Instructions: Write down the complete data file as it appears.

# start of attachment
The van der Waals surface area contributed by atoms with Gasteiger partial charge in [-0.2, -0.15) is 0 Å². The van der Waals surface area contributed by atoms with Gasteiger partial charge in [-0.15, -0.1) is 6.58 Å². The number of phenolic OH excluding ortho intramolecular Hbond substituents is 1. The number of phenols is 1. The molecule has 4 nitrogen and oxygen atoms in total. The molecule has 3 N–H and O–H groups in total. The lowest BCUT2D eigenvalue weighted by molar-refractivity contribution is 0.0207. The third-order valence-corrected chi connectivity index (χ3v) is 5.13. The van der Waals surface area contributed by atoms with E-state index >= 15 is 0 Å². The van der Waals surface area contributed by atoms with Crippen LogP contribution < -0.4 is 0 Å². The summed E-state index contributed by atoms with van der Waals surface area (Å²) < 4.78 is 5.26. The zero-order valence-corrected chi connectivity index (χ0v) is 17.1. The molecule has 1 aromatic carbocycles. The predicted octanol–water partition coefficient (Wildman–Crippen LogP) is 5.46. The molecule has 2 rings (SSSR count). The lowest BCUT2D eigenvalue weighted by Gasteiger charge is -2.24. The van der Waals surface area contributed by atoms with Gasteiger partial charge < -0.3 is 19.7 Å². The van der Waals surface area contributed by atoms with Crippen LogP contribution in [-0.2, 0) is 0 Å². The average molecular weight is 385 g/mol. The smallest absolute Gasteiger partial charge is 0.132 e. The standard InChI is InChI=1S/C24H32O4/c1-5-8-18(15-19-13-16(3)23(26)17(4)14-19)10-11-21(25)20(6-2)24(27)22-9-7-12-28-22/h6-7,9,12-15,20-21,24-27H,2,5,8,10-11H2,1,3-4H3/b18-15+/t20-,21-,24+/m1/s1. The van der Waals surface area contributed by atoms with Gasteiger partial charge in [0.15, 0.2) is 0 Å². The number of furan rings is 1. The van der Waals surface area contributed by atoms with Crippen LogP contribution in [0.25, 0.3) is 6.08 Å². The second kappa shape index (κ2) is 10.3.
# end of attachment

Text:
The van der Waals surface area contributed by atoms with Gasteiger partial charge in [-0.2, -0.15) is 0 Å². The van der Waals surface area contributed by atoms with Gasteiger partial charge in [-0.15, -0.1) is 6.58 Å². The number of phenolic OH excluding ortho intramolecular Hbond substituents is 1. The number of phenols is 1. The molecule has 4 nitrogen and oxygen atoms in total. The molecule has 3 N–H and O–H groups in total. The lowest BCUT2D eigenvalue weighted by molar-refractivity contribution is 0.0207. The third-order valence-corrected chi connectivity index (χ3v) is 5.13. The van der Waals surface area contributed by atoms with E-state index >= 15 is 0 Å². The van der Waals surface area contributed by atoms with Crippen LogP contribution < -0.4 is 0 Å². The summed E-state index contributed by atoms with van der Waals surface area (Å²) < 4.78 is 5.26. The zero-order valence-corrected chi connectivity index (χ0v) is 17.1. The molecule has 1 aromatic carbocycles. The predicted octanol–water partition coefficient (Wildman–Crippen LogP) is 5.46. The molecule has 2 rings (SSSR count). The lowest BCUT2D eigenvalue weighted by Gasteiger charge is -2.24. The van der Waals surface area contributed by atoms with Gasteiger partial charge < -0.3 is 19.7 Å². The van der Waals surface area contributed by atoms with Crippen LogP contribution in [-0.2, 0) is 0 Å². The average molecular weight is 385 g/mol. The smallest absolute Gasteiger partial charge is 0.132 e. The standard InChI is InChI=1S/C24H32O4/c1-5-8-18(15-19-13-16(3)23(26)17(4)14-19)10-11-21(25)20(6-2)24(27)22-9-7-12-28-22/h6-7,9,12-15,20-21,24-27H,2,5,8,10-11H2,1,3-4H3/b18-15+/t20-,21-,24+/m1/s1. The van der Waals surface area contributed by atoms with Gasteiger partial charge in [0.15, 0.2) is 0 Å². The number of furan rings is 1. The van der Waals surface area contributed by atoms with Crippen LogP contribution in [0.25, 0.3) is 6.08 Å². The second kappa shape index (κ2) is 10.3.